And it takes AAA batteries, which is convenient, and it has a max range of 15kg, which is 3x more than most kitchen scales.

On the less positive side, the viewing angle for the LCD display is a bit on the low side, and it’s very shiny and it looks like a grease stain catastrophe after a few seconds. And the touch tare/on-off buttons are way to easy to touch (heh heh) accidentally.

Death to all touch buttons!

Watch Repair Guy

In my 20s, I bought a bunch of cheap but fun watches. While tidying up the other month, I came across the watch cache, and I thought it might be fun to start wearing them again.

The batteries had all expired decades ago, of course, and taking them all to the watchmaker sounded kinda silly, because changing the batteries would cost most than the watches themselves. Well. Almost.

And it turns out the batteries by themselves cost virtually nothing, so I bought all the required types and a watch repair set.

And a rum and coke.

Popping open the back cover of the watches is trivial if you have the right tool (seen to the left there): It’s a kinda blunt knife. And then you need a teensy screwdriver to push stuff around inside the watch to make the battery pop out.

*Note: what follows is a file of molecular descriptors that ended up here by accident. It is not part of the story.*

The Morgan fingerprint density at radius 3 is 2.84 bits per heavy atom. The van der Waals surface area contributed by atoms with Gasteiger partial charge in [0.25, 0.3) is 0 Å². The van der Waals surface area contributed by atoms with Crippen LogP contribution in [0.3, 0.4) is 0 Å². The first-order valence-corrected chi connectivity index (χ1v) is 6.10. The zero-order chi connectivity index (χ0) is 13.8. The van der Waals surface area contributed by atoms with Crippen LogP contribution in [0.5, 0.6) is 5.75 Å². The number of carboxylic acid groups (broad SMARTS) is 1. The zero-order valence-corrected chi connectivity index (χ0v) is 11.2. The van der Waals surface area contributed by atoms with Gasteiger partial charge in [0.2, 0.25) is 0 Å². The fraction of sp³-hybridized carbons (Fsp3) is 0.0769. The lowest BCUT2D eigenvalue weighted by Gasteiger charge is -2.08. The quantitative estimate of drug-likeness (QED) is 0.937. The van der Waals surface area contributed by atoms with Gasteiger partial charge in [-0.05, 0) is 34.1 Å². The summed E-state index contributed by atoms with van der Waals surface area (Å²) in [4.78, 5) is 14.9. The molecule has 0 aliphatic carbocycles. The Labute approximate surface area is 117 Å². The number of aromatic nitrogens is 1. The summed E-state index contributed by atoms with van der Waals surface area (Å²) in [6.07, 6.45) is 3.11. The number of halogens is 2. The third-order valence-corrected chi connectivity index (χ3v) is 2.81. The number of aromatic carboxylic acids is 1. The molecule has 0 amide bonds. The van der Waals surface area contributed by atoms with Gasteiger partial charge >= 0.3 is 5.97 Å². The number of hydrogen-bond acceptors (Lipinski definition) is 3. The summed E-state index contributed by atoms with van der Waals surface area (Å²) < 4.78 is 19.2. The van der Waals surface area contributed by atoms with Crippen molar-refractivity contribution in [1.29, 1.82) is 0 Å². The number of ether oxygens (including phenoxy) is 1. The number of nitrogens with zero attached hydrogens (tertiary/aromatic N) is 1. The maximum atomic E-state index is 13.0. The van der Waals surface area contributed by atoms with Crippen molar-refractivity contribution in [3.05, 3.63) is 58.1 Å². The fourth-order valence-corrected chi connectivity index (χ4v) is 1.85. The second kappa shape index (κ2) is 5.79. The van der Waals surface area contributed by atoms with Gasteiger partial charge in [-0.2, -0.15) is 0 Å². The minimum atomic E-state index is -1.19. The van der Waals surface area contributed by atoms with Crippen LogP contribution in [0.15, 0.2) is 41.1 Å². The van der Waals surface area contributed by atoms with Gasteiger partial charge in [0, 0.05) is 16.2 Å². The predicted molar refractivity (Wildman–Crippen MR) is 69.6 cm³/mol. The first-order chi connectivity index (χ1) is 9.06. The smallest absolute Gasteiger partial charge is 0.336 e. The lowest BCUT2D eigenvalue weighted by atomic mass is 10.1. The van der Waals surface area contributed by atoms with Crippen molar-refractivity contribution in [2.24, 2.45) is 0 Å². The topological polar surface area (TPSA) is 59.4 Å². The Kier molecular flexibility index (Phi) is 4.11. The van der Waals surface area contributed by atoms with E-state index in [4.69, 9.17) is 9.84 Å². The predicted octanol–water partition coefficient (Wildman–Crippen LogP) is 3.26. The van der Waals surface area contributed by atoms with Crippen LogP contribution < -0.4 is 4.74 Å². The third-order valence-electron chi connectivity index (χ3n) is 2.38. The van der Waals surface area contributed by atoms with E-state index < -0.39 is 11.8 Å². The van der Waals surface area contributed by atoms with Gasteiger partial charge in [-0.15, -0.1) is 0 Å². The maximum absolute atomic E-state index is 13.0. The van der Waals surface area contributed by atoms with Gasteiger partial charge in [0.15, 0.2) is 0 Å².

If you have a watch with a screw-on back, you need the tool above. It’s pretty obvious if the watch is of that type, because the back has notches going around the circumference. It’s, however, not completely obvious to use this tool, so search Youtube for a how-to. It’s really easy when you understand the concept.

Look! Watches! Telling approximately the correct time! Now I don’t have to wear the same one more than twice a month!

There’s apparently four different battery types that cover the gamut of watch types.

So there you go: Swapping watch batteries is very easy. You just need a) batteries, and b) a watchmaker tool set (there’s a bunch of cheap ones out there), 4) rum and coke, and xvii) very good lighting.